SUNRISE, FL – Brothers Gow has done over 500 live shows since the quintet was formed in Flagstaff, Arizona in late 2007, and it’s safe to say that no two performances have ever been the same. Fans never know where this popular jam band is going to take them musically as it seamlessly blends rock, funk, jazz, reggae and other genres in fresh new ways. Such music calls for a lightshow with the speed and suppleness to wrap itself around the band’s free-flowing sound, which is exactly what lighting designer Matt Collier is providing on its current “Fly With Me Tour,” using a collection of Chauvet fixtures.
“Brothers Gow is a band that makes a lot of transitions, embraces a lot of different styles of music and is always ready to improvise, so being quick is very important,” said Collier. “Having basic and static red or blue lights on stage wouldn’t do this band or its music justice.”
Collier created a light show that reflects the band’s improvisational spirt. At the heart of his rig is a 20’ overhead truss with eight evenly spaced eight SlimPAR 64 RGBA LED par style fixtures from CHAUVET DJ accompanied by an equal number of CHAUVET Professional Q-Spot 260 moving heads. His road-proven rig also includes four CHAUVET DJ Intimidator Wash Zoom 350 IRC RGBW moving fixtures as well as additional SlimPARs. The Intimidators are positioned on the floor, either upstage or downstage, depending on the mood of a particular show; and the SlimPAR 64 fixtures are used as accent and truss lighting.
Working together, the collection of fixtures gives Collier the movement, color, image-making capabilities and audience engagement required to support the musical twists and turns that make up a Brothers Gow performance. “The Q-Spots are great because they are bright enough to energize the stage and the crowd in larger rooms and theaters. Yet at the same time, they’re compact enough to use in in smaller clubs,” he said. “I also like layering gobos for cool effects and back wall effects, with the two gobo wheels in the Q-Spots.”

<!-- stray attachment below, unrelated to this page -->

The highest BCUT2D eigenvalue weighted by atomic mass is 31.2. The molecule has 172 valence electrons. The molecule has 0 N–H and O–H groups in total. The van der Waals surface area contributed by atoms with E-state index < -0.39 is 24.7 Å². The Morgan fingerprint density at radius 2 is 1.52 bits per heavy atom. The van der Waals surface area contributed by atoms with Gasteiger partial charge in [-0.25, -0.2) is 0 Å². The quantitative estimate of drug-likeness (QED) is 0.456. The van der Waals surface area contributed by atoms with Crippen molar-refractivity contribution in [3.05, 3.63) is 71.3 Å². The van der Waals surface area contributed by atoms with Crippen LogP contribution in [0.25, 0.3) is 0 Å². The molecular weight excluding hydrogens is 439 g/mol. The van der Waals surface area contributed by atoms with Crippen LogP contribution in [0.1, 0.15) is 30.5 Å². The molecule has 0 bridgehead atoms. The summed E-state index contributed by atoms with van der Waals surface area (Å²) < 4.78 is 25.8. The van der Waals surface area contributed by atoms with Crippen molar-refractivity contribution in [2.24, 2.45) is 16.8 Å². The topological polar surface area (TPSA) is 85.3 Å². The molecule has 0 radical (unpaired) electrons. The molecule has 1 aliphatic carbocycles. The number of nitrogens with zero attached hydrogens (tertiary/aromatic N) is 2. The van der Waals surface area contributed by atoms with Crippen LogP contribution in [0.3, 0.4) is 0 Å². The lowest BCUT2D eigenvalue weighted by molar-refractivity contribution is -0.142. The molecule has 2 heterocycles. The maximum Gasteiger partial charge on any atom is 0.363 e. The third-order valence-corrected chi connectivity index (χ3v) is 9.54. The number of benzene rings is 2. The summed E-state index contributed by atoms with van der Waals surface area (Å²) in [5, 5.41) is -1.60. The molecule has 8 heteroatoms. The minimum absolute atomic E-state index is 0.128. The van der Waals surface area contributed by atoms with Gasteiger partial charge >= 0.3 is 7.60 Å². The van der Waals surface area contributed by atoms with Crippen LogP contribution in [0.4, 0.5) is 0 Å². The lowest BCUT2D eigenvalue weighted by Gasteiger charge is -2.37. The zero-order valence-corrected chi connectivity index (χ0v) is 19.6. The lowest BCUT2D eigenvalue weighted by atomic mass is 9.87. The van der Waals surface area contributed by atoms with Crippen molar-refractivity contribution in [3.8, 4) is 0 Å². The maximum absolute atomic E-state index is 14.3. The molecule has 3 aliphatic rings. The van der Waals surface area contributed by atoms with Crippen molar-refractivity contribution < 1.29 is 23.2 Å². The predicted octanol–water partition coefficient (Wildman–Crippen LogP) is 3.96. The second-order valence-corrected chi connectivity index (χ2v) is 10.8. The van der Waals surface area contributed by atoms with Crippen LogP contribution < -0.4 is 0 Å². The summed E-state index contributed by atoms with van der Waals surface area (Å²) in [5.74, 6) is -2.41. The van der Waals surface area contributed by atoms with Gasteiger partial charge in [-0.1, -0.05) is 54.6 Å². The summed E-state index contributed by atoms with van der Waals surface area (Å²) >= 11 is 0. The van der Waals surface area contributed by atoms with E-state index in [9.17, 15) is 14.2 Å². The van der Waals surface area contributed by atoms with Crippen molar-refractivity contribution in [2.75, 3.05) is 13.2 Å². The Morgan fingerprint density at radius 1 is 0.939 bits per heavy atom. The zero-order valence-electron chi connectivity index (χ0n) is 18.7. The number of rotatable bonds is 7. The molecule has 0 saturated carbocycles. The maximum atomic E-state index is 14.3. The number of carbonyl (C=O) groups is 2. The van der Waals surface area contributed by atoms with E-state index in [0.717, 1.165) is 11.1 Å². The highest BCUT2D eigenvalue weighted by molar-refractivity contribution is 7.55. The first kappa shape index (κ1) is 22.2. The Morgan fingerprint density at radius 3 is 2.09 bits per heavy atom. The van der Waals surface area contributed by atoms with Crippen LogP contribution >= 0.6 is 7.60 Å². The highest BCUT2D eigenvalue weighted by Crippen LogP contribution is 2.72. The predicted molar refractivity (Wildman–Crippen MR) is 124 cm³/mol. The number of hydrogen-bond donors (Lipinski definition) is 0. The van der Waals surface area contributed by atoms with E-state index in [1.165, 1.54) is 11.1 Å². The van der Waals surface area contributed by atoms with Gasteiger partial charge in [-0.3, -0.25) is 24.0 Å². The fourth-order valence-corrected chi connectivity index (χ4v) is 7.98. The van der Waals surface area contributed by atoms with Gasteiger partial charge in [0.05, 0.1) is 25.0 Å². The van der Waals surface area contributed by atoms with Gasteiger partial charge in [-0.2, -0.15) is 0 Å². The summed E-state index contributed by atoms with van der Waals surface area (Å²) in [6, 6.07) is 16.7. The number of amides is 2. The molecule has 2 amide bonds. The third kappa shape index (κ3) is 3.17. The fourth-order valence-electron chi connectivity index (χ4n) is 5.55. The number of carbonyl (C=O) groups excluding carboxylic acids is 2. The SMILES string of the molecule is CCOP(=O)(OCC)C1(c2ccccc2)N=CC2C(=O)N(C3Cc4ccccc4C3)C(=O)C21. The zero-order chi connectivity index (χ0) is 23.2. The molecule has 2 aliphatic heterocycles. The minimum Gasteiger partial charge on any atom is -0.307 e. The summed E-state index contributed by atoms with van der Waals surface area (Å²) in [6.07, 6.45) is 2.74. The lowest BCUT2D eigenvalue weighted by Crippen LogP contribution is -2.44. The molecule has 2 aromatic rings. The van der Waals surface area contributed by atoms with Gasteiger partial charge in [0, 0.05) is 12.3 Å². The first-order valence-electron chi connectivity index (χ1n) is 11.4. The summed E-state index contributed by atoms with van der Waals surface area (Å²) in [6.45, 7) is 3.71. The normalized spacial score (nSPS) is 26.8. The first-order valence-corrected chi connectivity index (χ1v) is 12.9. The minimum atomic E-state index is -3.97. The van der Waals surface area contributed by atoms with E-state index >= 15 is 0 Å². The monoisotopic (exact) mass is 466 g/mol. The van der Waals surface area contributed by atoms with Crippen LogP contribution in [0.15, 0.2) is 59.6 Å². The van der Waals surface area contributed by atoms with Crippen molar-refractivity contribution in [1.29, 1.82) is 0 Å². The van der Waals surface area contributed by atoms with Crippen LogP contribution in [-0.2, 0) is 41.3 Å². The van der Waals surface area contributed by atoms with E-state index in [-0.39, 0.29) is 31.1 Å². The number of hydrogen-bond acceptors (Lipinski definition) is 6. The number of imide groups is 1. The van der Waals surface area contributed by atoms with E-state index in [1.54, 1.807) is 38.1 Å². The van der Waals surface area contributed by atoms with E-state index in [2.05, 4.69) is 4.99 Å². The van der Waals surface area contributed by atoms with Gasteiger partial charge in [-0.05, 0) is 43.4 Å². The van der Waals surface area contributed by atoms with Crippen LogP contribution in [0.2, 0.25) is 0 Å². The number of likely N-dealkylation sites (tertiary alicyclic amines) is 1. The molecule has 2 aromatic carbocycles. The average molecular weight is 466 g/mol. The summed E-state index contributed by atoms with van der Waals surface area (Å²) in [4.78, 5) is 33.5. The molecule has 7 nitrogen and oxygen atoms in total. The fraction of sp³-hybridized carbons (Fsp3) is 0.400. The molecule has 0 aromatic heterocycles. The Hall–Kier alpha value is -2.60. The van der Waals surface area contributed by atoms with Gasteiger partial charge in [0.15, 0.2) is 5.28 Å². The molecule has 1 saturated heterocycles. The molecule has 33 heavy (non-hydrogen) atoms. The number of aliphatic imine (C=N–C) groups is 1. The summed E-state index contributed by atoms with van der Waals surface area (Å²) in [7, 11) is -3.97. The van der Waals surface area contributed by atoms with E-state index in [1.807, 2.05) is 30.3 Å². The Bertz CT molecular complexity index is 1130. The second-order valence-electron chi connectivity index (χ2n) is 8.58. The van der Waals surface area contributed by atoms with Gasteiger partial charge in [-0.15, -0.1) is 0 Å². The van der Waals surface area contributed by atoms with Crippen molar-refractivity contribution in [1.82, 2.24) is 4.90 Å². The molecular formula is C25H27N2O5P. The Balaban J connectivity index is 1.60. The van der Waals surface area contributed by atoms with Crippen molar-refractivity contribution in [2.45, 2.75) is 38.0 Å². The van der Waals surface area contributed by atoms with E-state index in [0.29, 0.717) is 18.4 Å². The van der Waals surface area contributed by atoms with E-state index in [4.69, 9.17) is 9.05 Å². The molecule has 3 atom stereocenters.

Collier also praised the versatility of the Intimidator fixtures. “They can be used very well to add punch and passion to the show as upstage or downstage lighting,” he said. “Positioning them behind the band is super effective and looks great. We also use them as audience blinders.”
Color changing is critical to Collier’s design philosophy because of its power to reflect the wide range of feelings that ripple through the music of Brothers Gow. The LD takes full advantage of the color rendering capabilities of his Chauvet rig to mirror the emotional flavor each song. “I like to change up color based on the mood of the music,” he said. “I tend to use a lot of cyan and L.Blue, purple tones, warm and cool fades, plus solid colors for specific points in a song. An all red or blue can also be a very powerful IMO. I like pastels and CMY combos as well.”
The Fly With Me rig is more than just fast on stage, said Collier, it’s also quick and easy to set up and tear down, an essential attribute given the group’s touring schedule. The truss at the heart of his rig is made up of 5’, 10’ and 5’ sticks to accommodate stages of different sizes, while still allowing Collier to keep a symmetrical design. “I pre-wired the truss and zip tied to cords to it,” said the LD. “This makes setup a lot easier and cuts the amount of time required in half.”
Collier’s start as an LD mirrors the free flowing see-where-this-takes-us spirit of his jam band client. When asked about his history with Brothers Gow, he said, “I met the guys right when they started the band in Flagstaff. Originally I was just there to hang out and take pictures, and it kind of transitioned into doing sound and then lighting. I was very taken with lighting from the beginning, and over the last five years with the band we have slowly built up our lighting inventory and programming knowledge. I like to create an environment that enhances the music and allows the live music goer to have a visual connection with what they are hearing. The lightshow is there to enhance what should already be a good live show. It gives the audience something tangible that they can see, and impacts them much more than five guys standing under some red, green and yellow gelled flood lights.”